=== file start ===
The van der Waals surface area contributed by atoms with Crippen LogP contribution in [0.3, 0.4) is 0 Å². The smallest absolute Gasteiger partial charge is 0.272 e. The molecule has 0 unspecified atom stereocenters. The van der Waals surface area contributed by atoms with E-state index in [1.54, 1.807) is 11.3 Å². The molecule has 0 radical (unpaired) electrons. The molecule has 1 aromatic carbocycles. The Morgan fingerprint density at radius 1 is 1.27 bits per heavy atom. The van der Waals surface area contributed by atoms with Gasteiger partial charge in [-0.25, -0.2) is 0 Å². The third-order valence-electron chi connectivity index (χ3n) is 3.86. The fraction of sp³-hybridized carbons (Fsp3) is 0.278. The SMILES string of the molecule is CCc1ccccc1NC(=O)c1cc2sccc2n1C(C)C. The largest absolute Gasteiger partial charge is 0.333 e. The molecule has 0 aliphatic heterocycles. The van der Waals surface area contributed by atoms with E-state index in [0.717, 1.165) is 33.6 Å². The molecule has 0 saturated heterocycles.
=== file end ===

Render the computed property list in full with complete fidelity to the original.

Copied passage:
The van der Waals surface area contributed by atoms with Crippen LogP contribution in [0.3, 0.4) is 0 Å². The smallest absolute Gasteiger partial charge is 0.272 e. The molecule has 0 unspecified atom stereocenters. The van der Waals surface area contributed by atoms with E-state index in [1.54, 1.807) is 11.3 Å². The molecule has 0 radical (unpaired) electrons. The molecule has 1 aromatic carbocycles. The Morgan fingerprint density at radius 1 is 1.27 bits per heavy atom. The van der Waals surface area contributed by atoms with Gasteiger partial charge in [-0.25, -0.2) is 0 Å². The third-order valence-electron chi connectivity index (χ3n) is 3.86. The fraction of sp³-hybridized carbons (Fsp3) is 0.278. The SMILES string of the molecule is CCc1ccccc1NC(=O)c1cc2sccc2n1C(C)C. The largest absolute Gasteiger partial charge is 0.333 e. The molecule has 0 aliphatic heterocycles. The van der Waals surface area contributed by atoms with E-state index in [0.717, 1.165) is 33.6 Å². The molecule has 0 saturated heterocycles.